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Chad Expands Conservation Area Under New Agreement

October 12, 2017 Destination Global No Comments Email Email

The Government of the Republic of Chad and African Parks announced on Tuesday October 10th the signing of an agreement for the management and protection of key reserves Siniaka Minia, Bahr-Salamat and wildlife corridors around Zakouma National Park, to create the Greater Zakouma Functional Ecosystem. African Parks, a conservation NGO which manages protected areas on behalf of governments across Africa, has managed Zakouma National Park since 2010. The results achieved in Zakouma enabled the extension of the mandate to manage a much larger landscape, securing vital habitats beyond the national park.

Zakouma National Park is home to the country’s largest population of elephants, which was reduced by 95% due to rampant poaching between 2002 and 2010. In the seven years since the Government of Chad delegated management to African Parks, law enforcement measures and community programmes have practically eliminated poaching and the elephant population is on the increase for the first time in a decade.

“The Government of Chad has shown extraordinary vision in committing to the conservation of its irreplaceable parks,” said African Parks CEO Peter Fearnhead. “Through our partnership in Zakouma, our actions have produced stability and security for both local communities and wildlife, paving the way to incorporate the Siniaka Minia and Bahr-Salamat Wildlife Reserves, and important corridors between them within our management mandate. We are immensely grateful for this partnership, and for the support of the European Union and other funding partners who have made this possible.”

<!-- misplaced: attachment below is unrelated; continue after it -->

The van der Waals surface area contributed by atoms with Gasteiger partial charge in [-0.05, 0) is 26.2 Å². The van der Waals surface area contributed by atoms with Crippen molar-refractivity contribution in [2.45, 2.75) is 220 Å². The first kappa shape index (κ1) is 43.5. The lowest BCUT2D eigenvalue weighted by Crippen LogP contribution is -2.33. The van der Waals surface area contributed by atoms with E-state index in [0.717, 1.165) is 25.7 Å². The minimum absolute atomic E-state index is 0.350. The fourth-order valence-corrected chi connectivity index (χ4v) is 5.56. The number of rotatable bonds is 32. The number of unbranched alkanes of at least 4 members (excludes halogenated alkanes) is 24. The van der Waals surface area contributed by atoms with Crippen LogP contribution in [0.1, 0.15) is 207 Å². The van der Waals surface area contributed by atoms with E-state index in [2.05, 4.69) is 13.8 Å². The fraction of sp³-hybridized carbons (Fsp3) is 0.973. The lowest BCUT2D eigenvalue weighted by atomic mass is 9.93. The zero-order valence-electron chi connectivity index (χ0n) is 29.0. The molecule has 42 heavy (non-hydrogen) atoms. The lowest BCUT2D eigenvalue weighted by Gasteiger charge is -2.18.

The key priorities will be to reduce poaching and human-wildlife conflict through the improvement of law enforcement; to promote national capacity; and to contribute to socio-economic growth. On Sunday October 8th, the Governments of Chad and South Africa signed a Memorandum of Understanding to enable African Parks to translocate a founder population of black rhinoceros from South Africa to Zakouma for reintroduction to Chad next year. This commitment to fortifying security and eliminating poaching to facilitate the safe return of key species is a critical component of the restoration of Zakouma, and the larger ecosystem.

“The satisfactory results that we have achieved in this public-private partnership stem from the foresight of His Excellency Mr. Idriss Deby Itno, President of the Republic, Head of State,” said Chad’s Minister of Environment and Fisheries Ahmat Mbodou, “The conservation and sustainable management of resources is in perfect coherence with Chad’s 2030 vision and the objectives of sustainable development.”

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